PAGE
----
Pony Dressed As Unicorn Flees Photoshoot, No One Can Blame Her

by Jerriann Sullivan

A pony dressed as a unicorn led highway patrol on a 4-hour chase through a California town

What law enforcement originally thought was someone on drugs hallucinating a ‘unicorn’ running through the streets turned out to be a real-life scenario. Residents of one California community were treated to a magical encounter when a local pony went for a four-hour field trip.

“Initially he thought it might be somebody out there on drugs, seeing things,” California Highway Patrol spokesman Josh McConnell told the Los Angeles Times.

Nope. No drugs. Just an adorable snow-white Shetland pony, named Juliet, who escaped from her owner and led troopers on a four-hour chase through Madera Ranchos. Juliet was dressed in her finest unicorn accessories, which includes a prosthetic horn and a light pink bridle, for a photo shoot.

That’s right. A photo shoot. You see, Juliet is a working pony. Sandra Boos, a photographer from Fresno, got the animal for her 5-year-old daughter Tatum Boos about a year ago. But since children love unicorns, Boos often uses Juliet in pictures with kids to make their dreams come true. Which is totally adorable.

Evidently, Juliet wasn’t in the mood for creating yet another mystical vignette this past Wednesday and ditched the artistic team for a jaunt through orchards that spanned about five miles, Buzzfeed reported. “I’m not your enchanted unicorn today,” Juliet likely thought while she hid in the field of mostly white making it nearly impossible for troopers and her family to find her.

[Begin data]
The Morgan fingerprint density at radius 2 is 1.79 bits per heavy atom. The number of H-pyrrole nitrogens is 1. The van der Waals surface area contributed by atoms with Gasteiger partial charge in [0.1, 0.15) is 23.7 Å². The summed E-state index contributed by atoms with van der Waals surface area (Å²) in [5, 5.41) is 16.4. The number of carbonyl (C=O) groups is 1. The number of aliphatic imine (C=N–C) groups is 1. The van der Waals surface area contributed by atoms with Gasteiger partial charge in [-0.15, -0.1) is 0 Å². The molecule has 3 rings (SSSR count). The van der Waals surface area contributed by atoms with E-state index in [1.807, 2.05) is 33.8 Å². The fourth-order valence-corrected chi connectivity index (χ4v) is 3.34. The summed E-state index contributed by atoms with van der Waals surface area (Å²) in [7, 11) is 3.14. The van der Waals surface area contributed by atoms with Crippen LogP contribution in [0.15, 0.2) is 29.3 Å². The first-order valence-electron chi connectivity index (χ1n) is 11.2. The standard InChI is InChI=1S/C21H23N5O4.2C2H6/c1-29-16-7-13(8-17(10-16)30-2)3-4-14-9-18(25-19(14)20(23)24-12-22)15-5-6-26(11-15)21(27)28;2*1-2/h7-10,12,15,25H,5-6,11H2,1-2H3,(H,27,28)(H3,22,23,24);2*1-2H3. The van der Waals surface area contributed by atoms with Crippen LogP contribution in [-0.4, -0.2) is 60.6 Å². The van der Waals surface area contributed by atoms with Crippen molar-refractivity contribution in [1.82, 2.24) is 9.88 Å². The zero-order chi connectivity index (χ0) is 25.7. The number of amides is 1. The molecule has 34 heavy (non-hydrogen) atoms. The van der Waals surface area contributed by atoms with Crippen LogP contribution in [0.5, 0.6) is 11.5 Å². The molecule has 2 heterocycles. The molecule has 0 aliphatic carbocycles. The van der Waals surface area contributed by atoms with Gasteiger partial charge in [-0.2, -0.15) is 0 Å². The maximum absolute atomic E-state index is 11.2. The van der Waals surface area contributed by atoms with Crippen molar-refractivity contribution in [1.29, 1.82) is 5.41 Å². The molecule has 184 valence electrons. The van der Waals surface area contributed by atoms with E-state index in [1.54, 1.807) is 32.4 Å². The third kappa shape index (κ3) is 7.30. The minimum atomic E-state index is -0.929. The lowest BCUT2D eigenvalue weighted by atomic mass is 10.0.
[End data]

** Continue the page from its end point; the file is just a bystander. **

“She turned out to be stealthier than we imagined,” Boos said. As with all escaped animal stories, like the famous llamas who stole the national spotlight during their jaunt through Phoenix, Arizona last February, the internet was there as the hilarity unfolded this week.

Meanwhile, Juliet’s best friend Tatum was heartbroken and worried about her pony. “I was afraid and then we had to catch her in the dark,” Tatum told WISH TV. “I love my pony.” The pony show eventually came to an end thanks to the work of community members, her concerned family and friends, and a lot of effort from state troopers. Captivated citizens stopped traffic to help, and law enforcement brought out their helicopter and utilized infrared heat to locate the 20-year-old pony.

In the end, it was Juliet’s horse friend “Shady” who helped end her evening of freedom. Shady’s owner, Renee Pardy, worked with another community resident to guide Juliet into a closed area so her family could safely get to her.

No one was hurt and the Boos family was not cited by troopers, although they were given a warning not to let it happen again since the 600-pound pony could have caused a lot of damage. While the wild ride did have a fairy tale ending, Juliet wasn’t left off the hook entirely. “She gotted a time out because she was being a bad pony,” Tatum said.